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KENNESAW, Ga. - He went through every class his owner did, so why wouldn't Sam Hogle's seeing-eye dog get to walk across the commencement stage with Sam? School officials didn't mind, so Hogle became the first graduate in recent memory to escort his guide dog in front of a cheering audience at KSU'scommencementFriday.

His mother had even made a graduation gown for Mason the dog. But it seemed to trip him up, so Sam settled for a tassle around Mason's collar instead.

Born blind, Sam Hogle also survived childhood cancer to progress through school.

"The cancer and my blindness are unrelated, so I joke that I just have bag genes," Hogle said.

But he also had the genetics and family support to drive himself toward his goals. He was an Eagle Scout at 17, and said he never was allowed to consider not going to college.

"I know other people with disabilities who didn't make it this far, so I know in that way it is special," Hogle said. "But I just feel it's something you're supposed to do in society, and something everyone does."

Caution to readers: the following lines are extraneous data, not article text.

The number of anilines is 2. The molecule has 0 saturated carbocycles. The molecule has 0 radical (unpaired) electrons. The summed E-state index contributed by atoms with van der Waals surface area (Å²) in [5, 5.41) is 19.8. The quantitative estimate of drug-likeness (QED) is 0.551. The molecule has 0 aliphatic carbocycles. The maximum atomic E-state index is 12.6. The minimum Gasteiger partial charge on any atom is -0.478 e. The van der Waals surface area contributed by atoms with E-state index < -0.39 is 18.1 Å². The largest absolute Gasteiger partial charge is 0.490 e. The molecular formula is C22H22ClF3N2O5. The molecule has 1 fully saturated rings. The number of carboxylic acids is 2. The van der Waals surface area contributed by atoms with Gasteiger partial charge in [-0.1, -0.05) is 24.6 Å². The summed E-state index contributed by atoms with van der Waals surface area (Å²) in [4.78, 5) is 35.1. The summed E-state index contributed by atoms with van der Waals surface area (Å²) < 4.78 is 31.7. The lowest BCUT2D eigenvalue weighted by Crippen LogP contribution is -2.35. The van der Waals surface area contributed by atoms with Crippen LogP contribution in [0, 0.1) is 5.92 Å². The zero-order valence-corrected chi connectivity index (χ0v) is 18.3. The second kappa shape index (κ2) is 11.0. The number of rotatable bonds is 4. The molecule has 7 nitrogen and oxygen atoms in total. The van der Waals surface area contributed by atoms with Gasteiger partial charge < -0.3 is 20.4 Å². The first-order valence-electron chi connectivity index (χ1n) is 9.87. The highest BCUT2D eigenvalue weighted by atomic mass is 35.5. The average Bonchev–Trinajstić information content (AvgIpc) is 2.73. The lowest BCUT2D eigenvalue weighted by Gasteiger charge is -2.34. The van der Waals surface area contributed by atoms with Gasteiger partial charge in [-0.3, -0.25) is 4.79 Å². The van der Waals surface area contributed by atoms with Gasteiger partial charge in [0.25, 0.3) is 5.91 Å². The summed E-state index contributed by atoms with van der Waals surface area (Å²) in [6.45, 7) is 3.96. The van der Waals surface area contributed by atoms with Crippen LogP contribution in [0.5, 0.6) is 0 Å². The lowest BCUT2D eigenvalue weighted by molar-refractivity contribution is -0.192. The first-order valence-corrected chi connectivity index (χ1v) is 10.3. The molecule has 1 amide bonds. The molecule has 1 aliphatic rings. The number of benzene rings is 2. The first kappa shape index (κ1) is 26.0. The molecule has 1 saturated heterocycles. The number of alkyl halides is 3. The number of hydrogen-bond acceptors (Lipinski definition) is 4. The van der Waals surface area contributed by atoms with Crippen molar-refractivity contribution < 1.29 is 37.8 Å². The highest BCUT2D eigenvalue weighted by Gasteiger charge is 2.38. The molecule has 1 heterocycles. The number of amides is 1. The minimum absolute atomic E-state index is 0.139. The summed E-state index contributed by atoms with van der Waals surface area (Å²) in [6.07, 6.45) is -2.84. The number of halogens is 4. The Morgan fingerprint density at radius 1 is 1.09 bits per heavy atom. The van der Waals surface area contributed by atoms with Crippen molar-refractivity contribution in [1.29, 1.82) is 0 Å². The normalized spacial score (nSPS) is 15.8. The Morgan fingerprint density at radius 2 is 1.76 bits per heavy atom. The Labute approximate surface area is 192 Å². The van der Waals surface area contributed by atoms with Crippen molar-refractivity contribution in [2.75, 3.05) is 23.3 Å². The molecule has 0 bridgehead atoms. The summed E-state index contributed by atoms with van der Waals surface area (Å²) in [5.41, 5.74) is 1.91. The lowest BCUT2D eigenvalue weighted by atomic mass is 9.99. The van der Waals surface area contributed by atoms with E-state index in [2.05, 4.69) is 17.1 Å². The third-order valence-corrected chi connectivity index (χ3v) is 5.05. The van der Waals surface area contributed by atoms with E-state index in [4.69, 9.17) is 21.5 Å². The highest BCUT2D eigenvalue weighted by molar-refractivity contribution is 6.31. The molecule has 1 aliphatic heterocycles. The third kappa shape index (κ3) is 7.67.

Hogle said he's planning to apply to be an intake specialist at the Center for the Visually Impaired in Atlanta. He'd like to be a therapist who helps out others with disabilities. If that doesn't work out, he'll consider grad school.

Whatever happens next, he will likely have to have a new guide dog in the coming years. After years of working with Mason, a transition will be tough, and probably disorienting--not to mention sad. But Hogle said that process, along with facing life after graduation, is all a part of moving forward.

"It's all a part of life," Hogle said. "The next step is the next step, so it'll get done."

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